This chapter advances a novel hybrid concept of abuse of consumer data, alongside algorithmic price discrimination and consumer data combinations, which have negative exclusionary and exploitative welfare effects on the fundamental freedom of business action and consumer choice, respectively. It advances legal interpretations to close the gap in the abuse of a dominant position when applied in conjunction with the Digital Markets Act (DMA) provisions relevant to consumer data combinations, digital tying, and algorithmic discrimination. This chapter argues that digital conglomerate mergers and killer acquisitions help sustain unfair consumer data–driven competitive advantage and consumer data combinations detrimental to as-efficient competitors of digital monopolists and consumers. It identifies legislative lacunae concerning the use of AI software algorithms for greater predictive analytics of consumer behaviour due to the availability of consumer experience, location, medical and financial data, and marketing strategies, such as personalised offers. For consumer justice, this chapter argues for economic consumer privacy inclusiveness, namely greater consumer autonomy over economic choices and preferences and greater consumer bargaining of reservation prices with further consumer empowerment in physical and virtual locations.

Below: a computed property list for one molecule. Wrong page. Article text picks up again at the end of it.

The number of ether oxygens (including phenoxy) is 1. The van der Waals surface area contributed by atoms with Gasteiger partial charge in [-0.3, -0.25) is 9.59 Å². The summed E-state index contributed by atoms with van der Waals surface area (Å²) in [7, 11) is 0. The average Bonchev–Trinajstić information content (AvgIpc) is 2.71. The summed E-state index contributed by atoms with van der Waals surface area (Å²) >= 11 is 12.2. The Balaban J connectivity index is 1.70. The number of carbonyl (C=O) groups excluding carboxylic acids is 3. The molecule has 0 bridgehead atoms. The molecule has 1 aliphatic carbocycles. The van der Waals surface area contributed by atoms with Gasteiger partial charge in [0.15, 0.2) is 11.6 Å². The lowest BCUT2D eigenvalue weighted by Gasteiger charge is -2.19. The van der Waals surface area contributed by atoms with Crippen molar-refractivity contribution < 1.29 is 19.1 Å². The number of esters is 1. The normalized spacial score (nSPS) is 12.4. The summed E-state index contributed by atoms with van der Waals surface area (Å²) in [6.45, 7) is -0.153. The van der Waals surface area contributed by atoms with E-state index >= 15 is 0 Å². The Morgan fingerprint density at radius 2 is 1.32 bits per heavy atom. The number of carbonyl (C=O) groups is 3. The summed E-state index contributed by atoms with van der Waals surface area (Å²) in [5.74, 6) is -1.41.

Chirita, A. D. (in press). Exclusionary and exploitative abuse of consumer data. In M. Ioannidou, & D. Mantzari (Eds.), Research Handbook on Competition Law and Data Privacy. Edward Elgar Publishing